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A Historic Meeting

12 May 2005

A Historic Meeting

I’ve just come from a historic meeting in the Houses of Parliament. No, not in the Commons, the so-called legislature of the United Kingdom, but a public meeting held in the Gladstone Committee room called at short notice by Make Votes Count and the Electoral Reform Society. It was packed. I sat on the floor with many others as over 300 of us listened to calls to bring the rotten voting system to an end.

There were five good brief statements then plenty of points from the audience. Early on Peter Tatchell spoke up. He is a veteran campaigner for gay rights who once, wonderfully, tried to arrest President Mugabe when he visited Brussels. His website announces itself as ‘Gay and Human Rights Campaigns’. He told us that our leaders “will not listen to reasoned arguments”. Only popular pressure would do the job. The applause, I thought, was muted, respectful rather than enthusiastic. Most of those present were party members, mainly Lib-Dems, Labour or Greens.

Then, towards the end of the meeting, two Tories were identified and given a special welcome. One of them, John Strafford from Buckinghamshire, Chairman of the somewhat loopy Campaign for Conservative Democracy said that he was astonished to find himself in agreement with Peter Tatchell and that he would take to the streets with him! This was cheered to the roof.

Neither Strafford nor Tatchell represent ‘grass roots opinion’ whatever that is. But their combination suddenly made the meeting feel that they could move out of the committee room. And so we will. On the 17th, to coincide with the opening of parliament, there will be a mass vigil outside Downing Street. I’m not sure that the plan is to sit down and close the road, as I suggested in my blog two days ago. But having asked them, "Where are you now your country needs you?" I am very happy to report that Make Votes Count is on the ball and also that Charter 88 will be calling on its supporters to join them.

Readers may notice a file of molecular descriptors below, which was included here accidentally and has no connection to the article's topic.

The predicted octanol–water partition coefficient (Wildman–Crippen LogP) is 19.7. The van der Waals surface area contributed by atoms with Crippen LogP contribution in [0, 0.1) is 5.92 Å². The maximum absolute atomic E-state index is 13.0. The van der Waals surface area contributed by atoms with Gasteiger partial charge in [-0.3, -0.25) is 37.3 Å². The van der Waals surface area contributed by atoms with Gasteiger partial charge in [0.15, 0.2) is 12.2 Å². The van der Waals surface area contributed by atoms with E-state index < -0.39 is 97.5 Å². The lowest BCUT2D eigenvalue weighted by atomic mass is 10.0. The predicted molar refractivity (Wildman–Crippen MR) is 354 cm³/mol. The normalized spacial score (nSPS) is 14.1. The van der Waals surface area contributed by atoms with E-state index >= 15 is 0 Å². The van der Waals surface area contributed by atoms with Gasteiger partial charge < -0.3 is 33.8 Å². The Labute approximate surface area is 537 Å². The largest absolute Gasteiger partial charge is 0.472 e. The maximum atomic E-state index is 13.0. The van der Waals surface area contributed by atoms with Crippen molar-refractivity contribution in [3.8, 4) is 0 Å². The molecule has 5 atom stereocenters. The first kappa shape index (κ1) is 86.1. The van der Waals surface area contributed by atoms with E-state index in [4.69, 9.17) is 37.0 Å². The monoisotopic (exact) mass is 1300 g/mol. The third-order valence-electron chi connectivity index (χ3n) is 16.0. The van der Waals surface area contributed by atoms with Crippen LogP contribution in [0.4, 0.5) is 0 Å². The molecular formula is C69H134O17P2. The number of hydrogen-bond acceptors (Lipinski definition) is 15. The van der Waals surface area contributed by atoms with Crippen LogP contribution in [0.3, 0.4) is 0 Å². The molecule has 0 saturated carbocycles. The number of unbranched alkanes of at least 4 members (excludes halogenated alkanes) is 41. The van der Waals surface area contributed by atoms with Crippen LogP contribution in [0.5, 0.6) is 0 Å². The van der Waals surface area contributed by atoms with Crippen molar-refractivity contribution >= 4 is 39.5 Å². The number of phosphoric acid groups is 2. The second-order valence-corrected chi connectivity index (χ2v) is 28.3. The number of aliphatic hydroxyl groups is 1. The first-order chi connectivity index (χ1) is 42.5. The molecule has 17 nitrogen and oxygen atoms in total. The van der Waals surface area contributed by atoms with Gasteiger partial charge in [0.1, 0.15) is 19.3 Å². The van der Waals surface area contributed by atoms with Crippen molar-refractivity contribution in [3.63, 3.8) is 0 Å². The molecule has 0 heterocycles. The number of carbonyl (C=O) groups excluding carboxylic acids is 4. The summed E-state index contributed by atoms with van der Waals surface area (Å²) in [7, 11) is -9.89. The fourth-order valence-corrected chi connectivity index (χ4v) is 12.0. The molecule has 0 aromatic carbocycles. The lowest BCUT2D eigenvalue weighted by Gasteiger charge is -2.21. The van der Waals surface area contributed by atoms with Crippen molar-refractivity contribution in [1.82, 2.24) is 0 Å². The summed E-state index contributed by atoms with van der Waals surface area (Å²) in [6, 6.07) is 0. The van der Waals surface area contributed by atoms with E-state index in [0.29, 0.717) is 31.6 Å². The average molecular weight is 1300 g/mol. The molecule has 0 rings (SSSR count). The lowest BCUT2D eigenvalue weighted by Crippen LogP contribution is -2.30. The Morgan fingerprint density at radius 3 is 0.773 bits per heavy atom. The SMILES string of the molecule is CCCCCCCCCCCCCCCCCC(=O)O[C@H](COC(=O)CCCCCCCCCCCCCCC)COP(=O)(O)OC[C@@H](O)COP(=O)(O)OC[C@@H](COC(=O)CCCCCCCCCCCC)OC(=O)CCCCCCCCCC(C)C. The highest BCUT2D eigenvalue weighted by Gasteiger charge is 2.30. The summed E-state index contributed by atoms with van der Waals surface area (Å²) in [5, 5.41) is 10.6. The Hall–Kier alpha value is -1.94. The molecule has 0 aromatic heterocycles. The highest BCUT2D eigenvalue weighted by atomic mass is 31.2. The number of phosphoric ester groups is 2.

Who else spoke? It was Chaired by David Lipsey, who I’ve had little time for, but who now seems to have risen to the occasion. Polly Toynbee from the Guardian led off. Billy Bragg argued we needed a proportional House of Lords as well as fair voting for MPs. Martin Linton, the only MP, was eloquent and factual in his denunciation of “the worst electoral system in the world” which is “poisoning the whole of our political system”. Chris Rennard, a leading Lib-Dem peer noted the anger and in his summing up cautioned us against any reliance on “noisy protests”.

There was a palpable sense of injustice. The Labour government has been voted in by just over 20 per cent, a mere fifth of the electorate. Yet only hours before, I think in the same room, Labour MPs had given Blair a standing ovation in a closed meeting of the parliamentary Labour party. According to the Daily Mail, supporters of the Prime Minister said he had made short shrift of any doubters about his leadership. One minister emerged to say: "Whingers routed!" And Defence Secretary John Reid said: "It was a great meeting. The silent majority are silent no longer." It seems that “That loyalists had rallied round Mr Blair to drown out any protests… Everyone who appeared to say Tony Blair was less than perfect got shouted down."

So it seems that in the same room, on the same day, tectonic plates moved in opposite directions. For this kind of talk and intimidation shows Labour becoming the old regime, bullying, silencing and  toughing it out as opinion widens against it. The spirit of democracy, already coming to life in websites like perfect.co.uk and the sharpener to name just two, is now becoming tangible.

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